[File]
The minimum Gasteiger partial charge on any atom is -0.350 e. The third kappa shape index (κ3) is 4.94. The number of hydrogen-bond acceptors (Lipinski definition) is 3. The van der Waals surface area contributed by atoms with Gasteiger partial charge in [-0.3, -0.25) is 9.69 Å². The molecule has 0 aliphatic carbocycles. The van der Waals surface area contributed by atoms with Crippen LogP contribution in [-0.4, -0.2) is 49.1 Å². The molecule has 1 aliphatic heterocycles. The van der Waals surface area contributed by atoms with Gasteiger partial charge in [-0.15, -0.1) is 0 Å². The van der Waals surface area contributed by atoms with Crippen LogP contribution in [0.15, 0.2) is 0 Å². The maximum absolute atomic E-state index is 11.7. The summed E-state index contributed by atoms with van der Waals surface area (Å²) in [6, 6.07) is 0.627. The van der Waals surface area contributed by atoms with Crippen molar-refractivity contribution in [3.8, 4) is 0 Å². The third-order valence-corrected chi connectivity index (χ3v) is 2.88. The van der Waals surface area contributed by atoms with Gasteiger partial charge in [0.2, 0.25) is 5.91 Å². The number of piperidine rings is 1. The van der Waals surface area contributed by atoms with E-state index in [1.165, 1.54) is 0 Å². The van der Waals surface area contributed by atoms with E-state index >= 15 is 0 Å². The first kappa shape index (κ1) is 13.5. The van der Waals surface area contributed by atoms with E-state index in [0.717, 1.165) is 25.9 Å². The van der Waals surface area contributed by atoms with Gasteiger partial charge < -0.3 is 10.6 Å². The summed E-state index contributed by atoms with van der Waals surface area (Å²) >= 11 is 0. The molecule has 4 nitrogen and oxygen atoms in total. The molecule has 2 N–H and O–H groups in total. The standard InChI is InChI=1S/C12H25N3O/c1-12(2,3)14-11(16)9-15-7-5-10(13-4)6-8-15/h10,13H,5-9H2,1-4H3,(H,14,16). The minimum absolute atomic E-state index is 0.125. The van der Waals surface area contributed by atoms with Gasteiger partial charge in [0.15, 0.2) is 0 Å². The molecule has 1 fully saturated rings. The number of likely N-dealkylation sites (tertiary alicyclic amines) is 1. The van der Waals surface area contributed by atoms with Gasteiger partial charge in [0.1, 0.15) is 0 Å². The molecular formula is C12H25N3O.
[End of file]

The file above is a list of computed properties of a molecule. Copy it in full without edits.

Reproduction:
The minimum Gasteiger partial charge on any atom is -0.350 e. The third kappa shape index (κ3) is 4.94. The number of hydrogen-bond acceptors (Lipinski definition) is 3. The van der Waals surface area contributed by atoms with Gasteiger partial charge in [-0.3, -0.25) is 9.69 Å². The molecule has 0 aliphatic carbocycles. The van der Waals surface area contributed by atoms with Crippen LogP contribution in [-0.4, -0.2) is 49.1 Å². The molecule has 1 aliphatic heterocycles. The van der Waals surface area contributed by atoms with Gasteiger partial charge in [-0.15, -0.1) is 0 Å². The van der Waals surface area contributed by atoms with Crippen LogP contribution in [0.15, 0.2) is 0 Å². The maximum absolute atomic E-state index is 11.7. The summed E-state index contributed by atoms with van der Waals surface area (Å²) in [6, 6.07) is 0.627. The van der Waals surface area contributed by atoms with Crippen molar-refractivity contribution in [3.8, 4) is 0 Å². The third-order valence-corrected chi connectivity index (χ3v) is 2.88. The van der Waals surface area contributed by atoms with Gasteiger partial charge in [0.2, 0.25) is 5.91 Å². The number of piperidine rings is 1. The van der Waals surface area contributed by atoms with E-state index in [1.165, 1.54) is 0 Å². The van der Waals surface area contributed by atoms with E-state index >= 15 is 0 Å². The first kappa shape index (κ1) is 13.5. The van der Waals surface area contributed by atoms with E-state index in [0.717, 1.165) is 25.9 Å². The van der Waals surface area contributed by atoms with Gasteiger partial charge < -0.3 is 10.6 Å². The summed E-state index contributed by atoms with van der Waals surface area (Å²) >= 11 is 0. The molecule has 4 nitrogen and oxygen atoms in total. The molecule has 2 N–H and O–H groups in total. The standard InChI is InChI=1S/C12H25N3O/c1-12(2,3)14-11(16)9-15-7-5-10(13-4)6-8-15/h10,13H,5-9H2,1-4H3,(H,14,16). The minimum absolute atomic E-state index is 0.125. The van der Waals surface area contributed by atoms with Gasteiger partial charge in [0.15, 0.2) is 0 Å². The molecule has 1 fully saturated rings. The number of likely N-dealkylation sites (tertiary alicyclic amines) is 1. The van der Waals surface area contributed by atoms with Gasteiger partial charge in [0.1, 0.15) is 0 Å². The molecular formula is C12H25N3O.